Retiring allowances

Since 2011 (for the 2010 tax year), retiring allowances are reported on the T4 slip instead of the T4A slip.

A retiring allowance (also called severance pay) is an amount paid to officers or employees when or after they retire from an office or employment, in recognition of long service or for the loss of office or employment.

A retiring allowance includes:

  • payments for unused sick-leave credits on termination; and
  • amounts individuals receive when their office or employment is terminated, even if the amount is for damages (wrongful dismissal when the employee does not return to work).

A retiring allowance does not include:

If you pay a retiring allowance to a resident of Canada, deduct income tax from any part you pay directly to the recipient using the lump-sum withholding rates.

Note

Retiring allowances must be taxed even if a recipient's total earnings received or receivable during the calendar year, including the lump-sum payment, are less than the total amount claimed on his or her Form TD1, Personal Tax Credits Return.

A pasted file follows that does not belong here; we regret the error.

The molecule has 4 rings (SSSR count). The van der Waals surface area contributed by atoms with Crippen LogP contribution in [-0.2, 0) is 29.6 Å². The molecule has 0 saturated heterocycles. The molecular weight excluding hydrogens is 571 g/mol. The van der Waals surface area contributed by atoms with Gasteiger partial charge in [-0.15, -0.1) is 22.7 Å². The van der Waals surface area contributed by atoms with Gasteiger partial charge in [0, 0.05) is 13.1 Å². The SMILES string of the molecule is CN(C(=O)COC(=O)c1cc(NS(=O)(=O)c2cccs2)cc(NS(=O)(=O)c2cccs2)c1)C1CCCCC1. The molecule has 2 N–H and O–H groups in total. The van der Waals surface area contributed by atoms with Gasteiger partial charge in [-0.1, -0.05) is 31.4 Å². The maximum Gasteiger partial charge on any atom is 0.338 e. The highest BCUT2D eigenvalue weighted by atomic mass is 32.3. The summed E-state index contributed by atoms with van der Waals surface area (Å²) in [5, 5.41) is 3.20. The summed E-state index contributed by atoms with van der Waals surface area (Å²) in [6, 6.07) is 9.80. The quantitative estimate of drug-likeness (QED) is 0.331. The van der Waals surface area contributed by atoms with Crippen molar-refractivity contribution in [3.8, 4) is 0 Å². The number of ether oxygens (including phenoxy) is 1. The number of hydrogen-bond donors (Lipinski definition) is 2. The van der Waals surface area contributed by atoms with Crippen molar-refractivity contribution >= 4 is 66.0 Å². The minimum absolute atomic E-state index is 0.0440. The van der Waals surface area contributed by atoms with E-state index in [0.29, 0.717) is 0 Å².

Combine all retiring allowance payments that you have paid or expect to pay in the calendar year when determining the withholding rates for lump-sum payments.

If you pay a retiring allowance to a non-resident of Canada, withhold 25% of the retiring allowance (subject to various tax conventions and agreements). Send this amount to the receiver general on the non-resident's behalf. For more information, see Guide T4061, NR4 – Non-Resident Tax Withholding, Remitting, and Reporting.

Do not deduct CPP contributions or EI premiums from retiring allowances.

Transfer all or part of a retiring allowance

There are situations when a person can transfer all or part of a retiring allowance to a registered pension plan (RPP) or a registered retirement savings plan (RRSP). For more information, go to Transfer of a retiring allowance.

Forms and publications

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